Still onward winds the dreary way;
I with it; for I long to prove
No lapse of moons can canker Love,
Whatever fickle tongues may say.
And if that eye which watches guilt
And goodness, and hath power to see
Within the green the moulder’d tree,
And towers fall’n as soon as built—
Oh, if indeed that eye foresee
Or see (in Him is no before)
In more of life true life no more
And Love the indifference to be,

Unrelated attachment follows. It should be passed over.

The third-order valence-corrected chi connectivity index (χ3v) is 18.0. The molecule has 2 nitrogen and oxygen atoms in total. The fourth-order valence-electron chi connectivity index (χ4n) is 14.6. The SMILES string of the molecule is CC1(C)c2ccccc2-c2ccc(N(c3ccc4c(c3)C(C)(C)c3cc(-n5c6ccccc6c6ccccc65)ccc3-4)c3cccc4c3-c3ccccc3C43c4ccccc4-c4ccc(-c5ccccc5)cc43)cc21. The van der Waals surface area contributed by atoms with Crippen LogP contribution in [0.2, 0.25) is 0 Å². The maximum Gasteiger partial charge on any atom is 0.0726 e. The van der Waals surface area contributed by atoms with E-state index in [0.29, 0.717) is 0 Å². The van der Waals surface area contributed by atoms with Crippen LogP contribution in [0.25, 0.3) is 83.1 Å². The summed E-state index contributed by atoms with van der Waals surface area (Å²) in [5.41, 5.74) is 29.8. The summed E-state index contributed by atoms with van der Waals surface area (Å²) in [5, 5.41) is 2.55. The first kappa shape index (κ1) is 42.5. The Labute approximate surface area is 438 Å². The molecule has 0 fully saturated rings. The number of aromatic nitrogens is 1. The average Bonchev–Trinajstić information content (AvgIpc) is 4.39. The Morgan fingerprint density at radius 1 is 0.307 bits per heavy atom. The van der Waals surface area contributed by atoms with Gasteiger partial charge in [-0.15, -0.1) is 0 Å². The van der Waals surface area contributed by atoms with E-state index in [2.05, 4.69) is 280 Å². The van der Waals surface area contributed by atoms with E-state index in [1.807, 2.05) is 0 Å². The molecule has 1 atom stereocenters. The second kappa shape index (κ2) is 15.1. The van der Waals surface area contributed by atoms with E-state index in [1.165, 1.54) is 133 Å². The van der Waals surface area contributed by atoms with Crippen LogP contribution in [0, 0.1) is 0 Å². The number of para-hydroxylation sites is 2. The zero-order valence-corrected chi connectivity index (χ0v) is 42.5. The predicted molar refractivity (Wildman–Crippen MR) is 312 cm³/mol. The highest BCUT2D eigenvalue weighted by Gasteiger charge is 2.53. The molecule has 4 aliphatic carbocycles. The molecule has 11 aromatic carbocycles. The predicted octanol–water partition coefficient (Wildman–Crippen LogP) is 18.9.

Then might I find, ere yet the morn
Breaks hither over Indian seas,
That Shadow waiting with the keys,
To shroud me from my proper scorn.
Tennyson insists that genuine love does not rot with time. But if there is an eternal God who sees that Tennyson’s future contains no true life and that love will become indifference, then he would want shadowy death “to shroud me from my proper scorn” He would reject that sort of future as unworthy. Indeed, there’s just a hint that he would reject such a God as unworthy. His use of the word ‘shroud’ is forceful and elegant.